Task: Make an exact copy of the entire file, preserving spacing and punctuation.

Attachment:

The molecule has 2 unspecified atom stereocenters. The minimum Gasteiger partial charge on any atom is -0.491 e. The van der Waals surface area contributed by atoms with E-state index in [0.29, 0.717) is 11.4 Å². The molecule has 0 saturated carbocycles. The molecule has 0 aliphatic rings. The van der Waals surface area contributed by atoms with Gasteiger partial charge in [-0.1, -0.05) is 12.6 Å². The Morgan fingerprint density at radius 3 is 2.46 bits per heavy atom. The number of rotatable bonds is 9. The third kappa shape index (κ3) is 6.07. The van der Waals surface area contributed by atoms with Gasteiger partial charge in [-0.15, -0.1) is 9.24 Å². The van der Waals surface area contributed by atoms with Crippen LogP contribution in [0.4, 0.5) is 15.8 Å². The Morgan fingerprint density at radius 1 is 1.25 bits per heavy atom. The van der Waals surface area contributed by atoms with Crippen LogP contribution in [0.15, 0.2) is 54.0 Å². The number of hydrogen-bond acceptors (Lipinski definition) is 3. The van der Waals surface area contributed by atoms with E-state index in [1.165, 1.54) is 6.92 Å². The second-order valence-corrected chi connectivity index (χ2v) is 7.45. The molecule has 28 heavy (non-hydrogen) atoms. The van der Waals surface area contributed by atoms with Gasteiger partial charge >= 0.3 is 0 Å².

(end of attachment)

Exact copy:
The molecule has 2 unspecified atom stereocenters. The minimum Gasteiger partial charge on any atom is -0.491 e. The van der Waals surface area contributed by atoms with E-state index in [0.29, 0.717) is 11.4 Å². The molecule has 0 saturated carbocycles. The molecule has 0 aliphatic rings. The van der Waals surface area contributed by atoms with Gasteiger partial charge in [-0.1, -0.05) is 12.6 Å². The Morgan fingerprint density at radius 3 is 2.46 bits per heavy atom. The number of rotatable bonds is 9. The third kappa shape index (κ3) is 6.07. The van der Waals surface area contributed by atoms with Gasteiger partial charge in [-0.15, -0.1) is 9.24 Å². The van der Waals surface area contributed by atoms with Crippen LogP contribution in [0.4, 0.5) is 15.8 Å². The Morgan fingerprint density at radius 1 is 1.25 bits per heavy atom. The van der Waals surface area contributed by atoms with Crippen LogP contribution in [0.15, 0.2) is 54.0 Å². The number of hydrogen-bond acceptors (Lipinski definition) is 3. The van der Waals surface area contributed by atoms with E-state index in [1.165, 1.54) is 6.92 Å². The second-order valence-corrected chi connectivity index (χ2v) is 7.45. The molecule has 28 heavy (non-hydrogen) atoms. The van der Waals surface area contributed by atoms with Gasteiger partial charge >= 0.3 is 0 Å².